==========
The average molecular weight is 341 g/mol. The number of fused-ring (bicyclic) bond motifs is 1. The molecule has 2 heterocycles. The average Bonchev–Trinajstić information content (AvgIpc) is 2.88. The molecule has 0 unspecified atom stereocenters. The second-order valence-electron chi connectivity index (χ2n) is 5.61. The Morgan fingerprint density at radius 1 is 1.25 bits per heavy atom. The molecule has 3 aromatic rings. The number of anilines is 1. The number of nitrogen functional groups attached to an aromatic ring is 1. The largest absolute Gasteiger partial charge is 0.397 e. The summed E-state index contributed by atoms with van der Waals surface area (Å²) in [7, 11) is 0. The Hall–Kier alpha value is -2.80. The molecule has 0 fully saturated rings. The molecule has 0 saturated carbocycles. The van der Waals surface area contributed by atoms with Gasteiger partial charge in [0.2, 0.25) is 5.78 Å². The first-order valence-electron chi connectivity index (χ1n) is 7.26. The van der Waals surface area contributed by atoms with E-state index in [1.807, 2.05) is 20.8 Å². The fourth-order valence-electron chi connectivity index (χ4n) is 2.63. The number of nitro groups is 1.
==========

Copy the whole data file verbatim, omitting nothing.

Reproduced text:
The average molecular weight is 341 g/mol. The number of fused-ring (bicyclic) bond motifs is 1. The molecule has 2 heterocycles. The average Bonchev–Trinajstić information content (AvgIpc) is 2.88. The molecule has 0 unspecified atom stereocenters. The second-order valence-electron chi connectivity index (χ2n) is 5.61. The Morgan fingerprint density at radius 1 is 1.25 bits per heavy atom. The molecule has 3 aromatic rings. The number of anilines is 1. The number of nitrogen functional groups attached to an aromatic ring is 1. The largest absolute Gasteiger partial charge is 0.397 e. The summed E-state index contributed by atoms with van der Waals surface area (Å²) in [7, 11) is 0. The Hall–Kier alpha value is -2.80. The molecule has 0 fully saturated rings. The molecule has 0 saturated carbocycles. The van der Waals surface area contributed by atoms with Gasteiger partial charge in [0.2, 0.25) is 5.78 Å². The first-order valence-electron chi connectivity index (χ1n) is 7.26. The van der Waals surface area contributed by atoms with E-state index in [1.807, 2.05) is 20.8 Å². The fourth-order valence-electron chi connectivity index (χ4n) is 2.63. The number of nitro groups is 1.